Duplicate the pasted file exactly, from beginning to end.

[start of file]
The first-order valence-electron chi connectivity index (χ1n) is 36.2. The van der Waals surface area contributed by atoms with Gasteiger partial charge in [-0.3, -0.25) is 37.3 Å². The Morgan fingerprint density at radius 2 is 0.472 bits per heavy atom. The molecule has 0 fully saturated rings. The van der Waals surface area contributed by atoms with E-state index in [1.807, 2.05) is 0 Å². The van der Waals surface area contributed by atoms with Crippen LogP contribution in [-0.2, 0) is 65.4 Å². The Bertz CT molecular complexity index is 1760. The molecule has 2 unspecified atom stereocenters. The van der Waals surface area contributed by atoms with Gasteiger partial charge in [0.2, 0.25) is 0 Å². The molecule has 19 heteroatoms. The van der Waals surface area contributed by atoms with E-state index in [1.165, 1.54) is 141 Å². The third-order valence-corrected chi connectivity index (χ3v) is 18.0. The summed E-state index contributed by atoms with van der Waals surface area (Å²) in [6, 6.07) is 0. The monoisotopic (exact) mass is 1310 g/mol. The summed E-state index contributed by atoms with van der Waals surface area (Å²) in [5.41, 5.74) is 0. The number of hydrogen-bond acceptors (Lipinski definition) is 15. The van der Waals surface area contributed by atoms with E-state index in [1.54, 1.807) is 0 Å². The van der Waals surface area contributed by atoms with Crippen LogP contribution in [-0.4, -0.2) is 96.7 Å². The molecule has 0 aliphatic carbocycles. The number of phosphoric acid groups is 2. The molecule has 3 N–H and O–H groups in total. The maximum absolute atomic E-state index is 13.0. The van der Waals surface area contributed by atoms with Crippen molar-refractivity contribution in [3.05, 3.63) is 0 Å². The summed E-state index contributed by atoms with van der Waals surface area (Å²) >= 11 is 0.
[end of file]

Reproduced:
The first-order valence-electron chi connectivity index (χ1n) is 36.2. The van der Waals surface area contributed by atoms with Gasteiger partial charge in [-0.3, -0.25) is 37.3 Å². The Morgan fingerprint density at radius 2 is 0.472 bits per heavy atom. The molecule has 0 fully saturated rings. The van der Waals surface area contributed by atoms with E-state index in [1.807, 2.05) is 0 Å². The van der Waals surface area contributed by atoms with Crippen LogP contribution in [-0.2, 0) is 65.4 Å². The Bertz CT molecular complexity index is 1760. The molecule has 2 unspecified atom stereocenters. The van der Waals surface area contributed by atoms with Gasteiger partial charge in [0.2, 0.25) is 0 Å². The molecule has 19 heteroatoms. The van der Waals surface area contributed by atoms with E-state index in [1.165, 1.54) is 141 Å². The third-order valence-corrected chi connectivity index (χ3v) is 18.0. The summed E-state index contributed by atoms with van der Waals surface area (Å²) in [6, 6.07) is 0. The monoisotopic (exact) mass is 1310 g/mol. The summed E-state index contributed by atoms with van der Waals surface area (Å²) in [5.41, 5.74) is 0. The number of hydrogen-bond acceptors (Lipinski definition) is 15. The van der Waals surface area contributed by atoms with E-state index in [1.54, 1.807) is 0 Å². The van der Waals surface area contributed by atoms with Crippen LogP contribution in [-0.4, -0.2) is 96.7 Å². The molecule has 0 aliphatic carbocycles. The number of phosphoric acid groups is 2. The molecule has 3 N–H and O–H groups in total. The maximum absolute atomic E-state index is 13.0. The van der Waals surface area contributed by atoms with Crippen molar-refractivity contribution in [3.05, 3.63) is 0 Å². The summed E-state index contributed by atoms with van der Waals surface area (Å²) >= 11 is 0.